It always amazes me when someone comes into my Gallery and says,” I’ve lived here for thirty years, and I have never been down this street before! I love this street!”
It is Aviles Street, the oldest street in the nation, the original art district, and the Gallery is Aviles Street Gallery. I don’t see how people miss it, with the large wooden arch on King Street off the Square, that announces “Aviles Street”!
As you first walk down it, you notice the street looks like you could be in Europe, maybe Spain. It is a very narrow street, of vintage bricks, with old fashioned street lights, and umbrellaed tables in front of the restaurants. The people who walked on this street in the fifteen hundreds were smaller than we are now, and the narrow street was made for walking and for horses and carriages; cars came much later. The whole ambiance reeks of history and charm.
My personal favorite stop in the first block is the Cuban restaurant, La Herencia , followed by Cellar Six. You can stop and have something to eat or drink, inside or better yet, outside, and watch the world go by. Time stops, and you are in a different century.
Across the street is the old Spanish Military Hospital Museum, where you can learn about the Second Spanish Period medical practices. Then check out the first of a series of Art Galleries, Plum Gallery at the end of the block.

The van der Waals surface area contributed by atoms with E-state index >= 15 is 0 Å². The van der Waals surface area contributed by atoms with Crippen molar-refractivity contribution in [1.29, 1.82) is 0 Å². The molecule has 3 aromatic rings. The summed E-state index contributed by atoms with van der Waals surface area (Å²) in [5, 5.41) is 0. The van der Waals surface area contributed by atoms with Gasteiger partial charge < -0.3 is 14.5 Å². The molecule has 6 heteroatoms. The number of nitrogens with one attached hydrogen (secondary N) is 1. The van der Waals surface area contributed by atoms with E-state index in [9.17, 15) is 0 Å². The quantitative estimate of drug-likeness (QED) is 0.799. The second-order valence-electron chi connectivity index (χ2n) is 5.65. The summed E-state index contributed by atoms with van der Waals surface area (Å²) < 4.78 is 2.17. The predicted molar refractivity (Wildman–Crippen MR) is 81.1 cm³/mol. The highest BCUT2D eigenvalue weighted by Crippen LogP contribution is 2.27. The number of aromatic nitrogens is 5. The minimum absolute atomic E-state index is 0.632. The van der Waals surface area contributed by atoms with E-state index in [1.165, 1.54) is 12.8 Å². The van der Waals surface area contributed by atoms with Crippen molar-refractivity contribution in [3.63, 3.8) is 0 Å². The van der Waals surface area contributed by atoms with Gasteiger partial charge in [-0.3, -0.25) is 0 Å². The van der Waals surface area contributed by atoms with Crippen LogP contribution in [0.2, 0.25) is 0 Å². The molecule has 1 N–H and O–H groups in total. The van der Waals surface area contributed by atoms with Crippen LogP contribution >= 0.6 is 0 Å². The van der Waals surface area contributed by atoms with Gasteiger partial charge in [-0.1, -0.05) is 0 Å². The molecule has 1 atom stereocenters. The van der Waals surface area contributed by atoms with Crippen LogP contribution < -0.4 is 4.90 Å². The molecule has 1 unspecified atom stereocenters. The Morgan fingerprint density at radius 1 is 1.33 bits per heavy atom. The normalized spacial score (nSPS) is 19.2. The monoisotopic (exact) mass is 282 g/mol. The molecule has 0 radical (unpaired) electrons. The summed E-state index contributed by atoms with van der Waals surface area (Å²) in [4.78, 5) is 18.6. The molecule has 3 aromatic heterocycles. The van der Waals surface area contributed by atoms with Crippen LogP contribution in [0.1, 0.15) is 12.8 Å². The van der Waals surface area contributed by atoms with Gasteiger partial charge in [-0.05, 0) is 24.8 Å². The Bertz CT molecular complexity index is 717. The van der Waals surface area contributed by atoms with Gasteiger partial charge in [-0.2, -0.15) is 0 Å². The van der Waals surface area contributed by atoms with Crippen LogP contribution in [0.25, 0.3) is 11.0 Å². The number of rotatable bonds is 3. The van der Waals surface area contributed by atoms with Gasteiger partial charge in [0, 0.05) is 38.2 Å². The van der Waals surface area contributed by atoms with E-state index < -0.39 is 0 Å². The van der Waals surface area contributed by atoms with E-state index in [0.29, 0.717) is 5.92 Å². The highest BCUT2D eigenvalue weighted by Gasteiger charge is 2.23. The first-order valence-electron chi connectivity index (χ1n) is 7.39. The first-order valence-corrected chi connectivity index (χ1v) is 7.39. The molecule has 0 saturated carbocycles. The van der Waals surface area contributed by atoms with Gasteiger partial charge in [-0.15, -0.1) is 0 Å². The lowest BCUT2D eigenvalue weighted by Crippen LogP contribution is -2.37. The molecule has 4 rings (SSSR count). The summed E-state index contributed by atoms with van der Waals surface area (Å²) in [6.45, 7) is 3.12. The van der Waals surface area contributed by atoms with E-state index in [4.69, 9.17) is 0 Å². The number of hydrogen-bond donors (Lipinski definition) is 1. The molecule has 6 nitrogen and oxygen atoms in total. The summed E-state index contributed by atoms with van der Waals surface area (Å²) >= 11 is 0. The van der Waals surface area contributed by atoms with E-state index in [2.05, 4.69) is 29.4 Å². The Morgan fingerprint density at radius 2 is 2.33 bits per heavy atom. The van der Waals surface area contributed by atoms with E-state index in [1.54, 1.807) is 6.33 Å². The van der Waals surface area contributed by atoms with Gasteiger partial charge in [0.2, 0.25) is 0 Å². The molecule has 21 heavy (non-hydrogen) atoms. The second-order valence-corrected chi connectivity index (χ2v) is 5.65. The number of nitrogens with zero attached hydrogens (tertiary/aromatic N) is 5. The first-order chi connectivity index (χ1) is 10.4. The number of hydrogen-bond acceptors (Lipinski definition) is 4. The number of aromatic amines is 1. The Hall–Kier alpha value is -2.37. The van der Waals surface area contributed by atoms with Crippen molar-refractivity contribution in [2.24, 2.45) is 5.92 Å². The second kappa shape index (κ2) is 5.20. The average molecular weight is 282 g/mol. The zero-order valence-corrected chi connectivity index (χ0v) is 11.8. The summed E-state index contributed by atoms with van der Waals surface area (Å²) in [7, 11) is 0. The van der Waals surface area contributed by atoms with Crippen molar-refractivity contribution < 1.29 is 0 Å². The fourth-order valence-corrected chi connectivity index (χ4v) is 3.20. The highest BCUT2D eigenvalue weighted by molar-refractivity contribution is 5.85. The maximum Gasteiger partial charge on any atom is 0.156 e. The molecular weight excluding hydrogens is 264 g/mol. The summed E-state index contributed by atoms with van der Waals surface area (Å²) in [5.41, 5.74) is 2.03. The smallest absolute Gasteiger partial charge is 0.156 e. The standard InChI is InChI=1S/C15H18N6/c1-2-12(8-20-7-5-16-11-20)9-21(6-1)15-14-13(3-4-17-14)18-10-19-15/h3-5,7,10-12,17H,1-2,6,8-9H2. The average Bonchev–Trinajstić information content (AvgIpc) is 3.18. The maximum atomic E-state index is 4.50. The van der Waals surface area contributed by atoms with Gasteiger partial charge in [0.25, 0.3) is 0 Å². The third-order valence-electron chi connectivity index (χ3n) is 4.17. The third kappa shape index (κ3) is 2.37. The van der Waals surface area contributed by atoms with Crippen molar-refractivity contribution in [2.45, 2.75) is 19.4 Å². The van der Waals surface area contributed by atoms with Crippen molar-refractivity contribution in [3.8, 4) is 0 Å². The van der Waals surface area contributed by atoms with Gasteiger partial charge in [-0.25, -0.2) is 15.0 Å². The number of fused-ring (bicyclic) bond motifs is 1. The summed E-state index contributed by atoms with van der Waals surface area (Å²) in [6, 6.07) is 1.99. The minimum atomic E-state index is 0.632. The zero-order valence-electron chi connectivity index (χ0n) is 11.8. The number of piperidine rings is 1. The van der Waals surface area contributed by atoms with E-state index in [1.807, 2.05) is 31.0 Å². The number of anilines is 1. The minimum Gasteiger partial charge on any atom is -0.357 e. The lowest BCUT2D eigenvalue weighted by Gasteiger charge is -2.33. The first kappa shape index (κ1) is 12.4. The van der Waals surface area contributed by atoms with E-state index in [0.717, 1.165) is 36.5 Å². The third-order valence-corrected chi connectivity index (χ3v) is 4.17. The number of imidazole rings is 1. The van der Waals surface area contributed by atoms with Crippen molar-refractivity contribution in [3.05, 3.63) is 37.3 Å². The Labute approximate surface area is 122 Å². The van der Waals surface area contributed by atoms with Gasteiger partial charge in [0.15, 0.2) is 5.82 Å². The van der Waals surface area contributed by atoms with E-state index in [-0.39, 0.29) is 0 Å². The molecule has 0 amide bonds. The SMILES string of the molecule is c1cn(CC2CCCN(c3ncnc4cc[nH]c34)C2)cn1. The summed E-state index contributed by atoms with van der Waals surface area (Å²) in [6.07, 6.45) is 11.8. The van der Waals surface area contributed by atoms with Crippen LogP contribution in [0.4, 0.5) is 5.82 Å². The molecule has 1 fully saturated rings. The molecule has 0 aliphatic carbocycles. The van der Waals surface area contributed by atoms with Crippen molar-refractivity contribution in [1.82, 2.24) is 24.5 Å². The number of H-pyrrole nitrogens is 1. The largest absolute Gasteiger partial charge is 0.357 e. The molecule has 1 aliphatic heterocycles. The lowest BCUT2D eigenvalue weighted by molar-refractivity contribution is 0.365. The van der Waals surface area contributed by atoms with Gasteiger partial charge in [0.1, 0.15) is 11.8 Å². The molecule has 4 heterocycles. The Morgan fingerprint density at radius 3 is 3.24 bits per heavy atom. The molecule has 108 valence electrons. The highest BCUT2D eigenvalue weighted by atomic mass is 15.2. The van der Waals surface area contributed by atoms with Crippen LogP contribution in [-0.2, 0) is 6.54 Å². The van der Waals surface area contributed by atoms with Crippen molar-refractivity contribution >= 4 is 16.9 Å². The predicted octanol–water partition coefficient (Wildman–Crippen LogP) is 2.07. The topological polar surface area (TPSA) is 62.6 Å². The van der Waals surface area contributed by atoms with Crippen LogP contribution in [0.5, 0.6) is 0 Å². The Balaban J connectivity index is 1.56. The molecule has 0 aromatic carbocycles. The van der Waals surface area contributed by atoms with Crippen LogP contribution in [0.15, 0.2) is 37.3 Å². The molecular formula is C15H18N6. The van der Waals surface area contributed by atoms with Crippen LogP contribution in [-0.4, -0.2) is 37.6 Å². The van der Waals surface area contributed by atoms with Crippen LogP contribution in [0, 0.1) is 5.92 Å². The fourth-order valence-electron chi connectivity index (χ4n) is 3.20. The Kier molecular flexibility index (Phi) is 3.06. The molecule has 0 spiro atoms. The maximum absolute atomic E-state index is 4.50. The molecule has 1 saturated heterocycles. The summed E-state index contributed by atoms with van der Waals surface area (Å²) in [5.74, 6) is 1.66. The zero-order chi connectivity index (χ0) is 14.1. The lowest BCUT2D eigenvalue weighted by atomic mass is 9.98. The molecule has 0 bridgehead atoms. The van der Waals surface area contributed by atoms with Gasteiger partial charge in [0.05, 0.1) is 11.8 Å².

When you venture into the second block, you pass the St. Augustine Historical Research Library, housed in the historic Segui-Kirby Smith Building, and an even more narrow passageway , Artillery Lane. It is just wide enough for two rows of soldiers with firearms to walk through. It now leads to the Polish and Greek Restaurant. Gaufre’s.
There are flowers everywhere you look. Continuing down Aviles Street you can go past the crimson bouganvilla and into the Georgia Nick Gallery and Dan Holiday’s Leather shop. You are in the large building called Hamblen House, which according to Dan Holiday, houses fifty artists. After that, don’t miss the Aviles Street Gallery. You’ll find oil and acrylic paintings, pastels, fine art photographs and collages by eight local artists, with the extra benefit of meeting one of them who can tell you about any of our artists. The ninth local artist in the Gallery is Joel Bagnal, a custom Goldsmith. Watch him work at his bench, surrounded by cases of his work. Next is the fascinating Bouvier Antique Maps and Prints store, then Candida’s Closet, a lovely ladies clothing boutique. Facing them is the historic Ximenez-Fatio House Museum, a former Second Spanish Period Bed and Breakfast, where every room has a story. Toward the third and final block is the Father Miguel O’Reilly House Museum and courtyard gardens.
One evening walking on Aviles Street I overheard a young man say, “It’s like Disneyworld, only it’s REAL!!!” You should see it for yourself . It is truly a remarkable street of Art and History- A Hidden Gem.